All prospective photographic interpreters posted to Medmenham had to undertake an introductory training course. There were no exceptions, regardless of any past experience. Douglas Kendell, who had worked with the Aircraft Operating Company before the war and then with Sidney Cotton, was put in charge of setting up the course; Pilot Officer Alfred Stevenson eventually took over from him. By the end of the war, he had trained 1,300 would-be photographic interpreters successfully.
The course lasted two weeks, during which time its participants learned the basics of the various skills a proficient photographic interpreter required. Some, like patience, attention to detail, and a good visual memory could not be taught. Successful photographic interpreters also possessed the kind of mind that enjoyed solving what often proved to be knotty problems. The starting point was learning how to identify objects on the ground as seen from high up in the air. Railways, for instance, had to be distinguished from roads as did fighter airstrips from bomber airfields. Next, the students were introduced to stereoscopic viewing. They were taught how to handle a stereoscopic viewing frame—this was universally referred to simply as a "Stereo." The two photographic prints that fitted into it were termed a "Stereo Pair."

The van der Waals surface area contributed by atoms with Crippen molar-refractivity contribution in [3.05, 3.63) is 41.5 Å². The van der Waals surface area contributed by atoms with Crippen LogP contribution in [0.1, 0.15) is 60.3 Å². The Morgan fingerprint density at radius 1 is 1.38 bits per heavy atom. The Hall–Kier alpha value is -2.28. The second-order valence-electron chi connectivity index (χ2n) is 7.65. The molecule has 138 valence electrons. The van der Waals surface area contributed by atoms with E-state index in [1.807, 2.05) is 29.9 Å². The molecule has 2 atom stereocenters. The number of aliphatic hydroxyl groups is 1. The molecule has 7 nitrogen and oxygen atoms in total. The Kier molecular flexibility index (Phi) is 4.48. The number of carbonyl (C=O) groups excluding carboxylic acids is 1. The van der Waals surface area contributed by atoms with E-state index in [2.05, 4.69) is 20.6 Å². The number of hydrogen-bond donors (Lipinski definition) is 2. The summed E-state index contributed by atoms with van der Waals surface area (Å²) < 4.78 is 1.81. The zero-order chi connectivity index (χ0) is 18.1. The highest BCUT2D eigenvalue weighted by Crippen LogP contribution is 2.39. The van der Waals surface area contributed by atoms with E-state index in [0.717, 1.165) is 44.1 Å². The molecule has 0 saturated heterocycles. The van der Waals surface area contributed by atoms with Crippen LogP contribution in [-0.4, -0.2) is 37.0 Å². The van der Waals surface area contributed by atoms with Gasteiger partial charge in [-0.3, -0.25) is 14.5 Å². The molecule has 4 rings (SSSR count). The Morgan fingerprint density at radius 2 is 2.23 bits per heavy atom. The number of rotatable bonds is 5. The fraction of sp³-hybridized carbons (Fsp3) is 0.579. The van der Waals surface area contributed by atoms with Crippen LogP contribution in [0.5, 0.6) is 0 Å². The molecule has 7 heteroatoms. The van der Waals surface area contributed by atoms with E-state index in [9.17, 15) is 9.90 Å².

Viewing objects on the ground in 3D made it easier to identify them. It also made it possible to measure them. The logical first step was to work out the scale of the photographs. Once this had been established, the size of every object in them could be calculated, though many found it hard to master the intricacies of working with a slide-rule. Finally, the trainee photographic interpreters were taught how to distinguish objects of military significance and especially how to seek out any telltale signs denoting untoward enemy activity.
Actual photographic interpretation involved several phases or stages. The First Phase, as it was termed, was carried out as soon as possible after the photographs had been developed and printed. The aim was to spot urgent military information. Second Phase analysis followed. This was a more elaborate process, undertaken by a large team examining the photographs in more detail. What the team detected formed the basis for the daily reports RAF Medmenham produced, summarizing every aspect of enemy activity.